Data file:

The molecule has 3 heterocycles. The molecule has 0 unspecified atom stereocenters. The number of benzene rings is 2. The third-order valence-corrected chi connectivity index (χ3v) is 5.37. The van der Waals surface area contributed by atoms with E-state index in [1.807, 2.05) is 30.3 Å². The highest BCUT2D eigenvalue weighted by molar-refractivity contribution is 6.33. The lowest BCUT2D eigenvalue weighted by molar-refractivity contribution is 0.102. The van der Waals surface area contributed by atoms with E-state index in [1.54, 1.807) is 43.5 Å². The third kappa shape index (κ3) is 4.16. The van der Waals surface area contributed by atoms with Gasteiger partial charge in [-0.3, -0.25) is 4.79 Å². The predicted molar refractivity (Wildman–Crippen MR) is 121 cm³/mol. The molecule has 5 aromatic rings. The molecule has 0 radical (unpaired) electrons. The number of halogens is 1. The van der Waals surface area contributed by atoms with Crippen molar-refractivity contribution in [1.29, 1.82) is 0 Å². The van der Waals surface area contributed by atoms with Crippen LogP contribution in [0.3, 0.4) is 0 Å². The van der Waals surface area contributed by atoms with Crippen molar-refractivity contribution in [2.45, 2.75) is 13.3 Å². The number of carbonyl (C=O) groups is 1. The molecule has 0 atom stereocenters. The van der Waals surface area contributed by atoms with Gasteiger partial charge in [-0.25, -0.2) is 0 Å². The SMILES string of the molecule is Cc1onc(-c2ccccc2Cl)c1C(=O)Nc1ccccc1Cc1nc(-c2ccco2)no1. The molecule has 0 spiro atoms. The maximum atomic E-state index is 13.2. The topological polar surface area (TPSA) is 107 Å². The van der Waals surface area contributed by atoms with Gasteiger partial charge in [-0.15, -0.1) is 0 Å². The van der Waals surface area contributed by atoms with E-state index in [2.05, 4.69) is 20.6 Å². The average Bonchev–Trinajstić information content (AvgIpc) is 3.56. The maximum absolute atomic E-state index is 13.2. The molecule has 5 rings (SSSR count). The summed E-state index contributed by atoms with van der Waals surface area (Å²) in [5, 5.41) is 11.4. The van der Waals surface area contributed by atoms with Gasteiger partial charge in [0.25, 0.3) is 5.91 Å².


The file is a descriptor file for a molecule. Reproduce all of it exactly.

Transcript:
The molecule has 3 heterocycles. The molecule has 0 unspecified atom stereocenters. The number of benzene rings is 2. The third-order valence-corrected chi connectivity index (χ3v) is 5.37. The van der Waals surface area contributed by atoms with E-state index in [1.807, 2.05) is 30.3 Å². The highest BCUT2D eigenvalue weighted by molar-refractivity contribution is 6.33. The lowest BCUT2D eigenvalue weighted by molar-refractivity contribution is 0.102. The van der Waals surface area contributed by atoms with E-state index in [1.54, 1.807) is 43.5 Å². The third kappa shape index (κ3) is 4.16. The van der Waals surface area contributed by atoms with Gasteiger partial charge in [-0.3, -0.25) is 4.79 Å². The predicted molar refractivity (Wildman–Crippen MR) is 121 cm³/mol. The molecule has 5 aromatic rings. The molecule has 0 radical (unpaired) electrons. The number of halogens is 1. The van der Waals surface area contributed by atoms with Crippen molar-refractivity contribution in [1.29, 1.82) is 0 Å². The van der Waals surface area contributed by atoms with Crippen LogP contribution in [0.3, 0.4) is 0 Å². The van der Waals surface area contributed by atoms with Crippen molar-refractivity contribution in [2.45, 2.75) is 13.3 Å². The number of carbonyl (C=O) groups is 1. The molecule has 0 atom stereocenters. The van der Waals surface area contributed by atoms with Gasteiger partial charge in [-0.25, -0.2) is 0 Å². The SMILES string of the molecule is Cc1onc(-c2ccccc2Cl)c1C(=O)Nc1ccccc1Cc1nc(-c2ccco2)no1. The molecule has 0 spiro atoms. The maximum atomic E-state index is 13.2. The topological polar surface area (TPSA) is 107 Å². The van der Waals surface area contributed by atoms with Gasteiger partial charge in [-0.15, -0.1) is 0 Å². The van der Waals surface area contributed by atoms with E-state index in [2.05, 4.69) is 20.6 Å². The average Bonchev–Trinajstić information content (AvgIpc) is 3.56. The maximum absolute atomic E-state index is 13.2. The molecule has 5 rings (SSSR count). The summed E-state index contributed by atoms with van der Waals surface area (Å²) in [5, 5.41) is 11.4. The van der Waals surface area contributed by atoms with Gasteiger partial charge in [0.25, 0.3) is 5.91 Å².